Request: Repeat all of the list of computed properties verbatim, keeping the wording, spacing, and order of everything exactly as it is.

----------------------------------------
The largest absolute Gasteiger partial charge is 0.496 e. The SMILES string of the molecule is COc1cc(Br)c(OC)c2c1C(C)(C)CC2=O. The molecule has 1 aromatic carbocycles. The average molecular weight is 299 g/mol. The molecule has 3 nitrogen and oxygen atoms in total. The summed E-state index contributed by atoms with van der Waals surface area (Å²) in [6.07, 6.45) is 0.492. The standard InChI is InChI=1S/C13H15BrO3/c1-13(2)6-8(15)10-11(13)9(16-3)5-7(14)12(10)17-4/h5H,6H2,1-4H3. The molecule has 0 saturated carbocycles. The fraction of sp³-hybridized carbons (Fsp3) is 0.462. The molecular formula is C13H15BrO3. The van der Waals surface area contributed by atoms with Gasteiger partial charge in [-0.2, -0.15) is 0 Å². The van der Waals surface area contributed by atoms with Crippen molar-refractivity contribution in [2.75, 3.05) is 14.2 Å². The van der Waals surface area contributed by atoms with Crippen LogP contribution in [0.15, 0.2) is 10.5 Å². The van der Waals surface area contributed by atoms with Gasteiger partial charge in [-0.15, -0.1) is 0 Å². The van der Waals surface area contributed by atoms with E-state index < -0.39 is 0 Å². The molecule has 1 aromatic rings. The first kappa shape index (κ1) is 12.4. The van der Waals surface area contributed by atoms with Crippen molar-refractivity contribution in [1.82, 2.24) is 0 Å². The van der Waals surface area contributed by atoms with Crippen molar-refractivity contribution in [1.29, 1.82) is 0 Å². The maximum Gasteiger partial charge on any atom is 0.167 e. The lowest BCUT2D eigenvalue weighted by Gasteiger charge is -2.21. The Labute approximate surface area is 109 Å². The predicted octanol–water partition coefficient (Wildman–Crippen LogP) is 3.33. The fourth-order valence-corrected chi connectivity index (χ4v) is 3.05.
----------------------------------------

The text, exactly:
The largest absolute Gasteiger partial charge is 0.496 e. The SMILES string of the molecule is COc1cc(Br)c(OC)c2c1C(C)(C)CC2=O. The molecule has 1 aromatic carbocycles. The average molecular weight is 299 g/mol. The molecule has 3 nitrogen and oxygen atoms in total. The summed E-state index contributed by atoms with van der Waals surface area (Å²) in [6.07, 6.45) is 0.492. The standard InChI is InChI=1S/C13H15BrO3/c1-13(2)6-8(15)10-11(13)9(16-3)5-7(14)12(10)17-4/h5H,6H2,1-4H3. The molecule has 0 saturated carbocycles. The fraction of sp³-hybridized carbons (Fsp3) is 0.462. The molecular formula is C13H15BrO3. The van der Waals surface area contributed by atoms with Gasteiger partial charge in [-0.2, -0.15) is 0 Å². The van der Waals surface area contributed by atoms with Crippen molar-refractivity contribution in [2.75, 3.05) is 14.2 Å². The van der Waals surface area contributed by atoms with Crippen LogP contribution in [0.15, 0.2) is 10.5 Å². The van der Waals surface area contributed by atoms with Gasteiger partial charge in [-0.15, -0.1) is 0 Å². The van der Waals surface area contributed by atoms with E-state index < -0.39 is 0 Å². The molecule has 1 aromatic rings. The first kappa shape index (κ1) is 12.4. The van der Waals surface area contributed by atoms with Crippen molar-refractivity contribution in [1.82, 2.24) is 0 Å². The van der Waals surface area contributed by atoms with Crippen molar-refractivity contribution in [1.29, 1.82) is 0 Å². The maximum Gasteiger partial charge on any atom is 0.167 e. The lowest BCUT2D eigenvalue weighted by Gasteiger charge is -2.21. The Labute approximate surface area is 109 Å². The predicted octanol–water partition coefficient (Wildman–Crippen LogP) is 3.33. The fourth-order valence-corrected chi connectivity index (χ4v) is 3.05.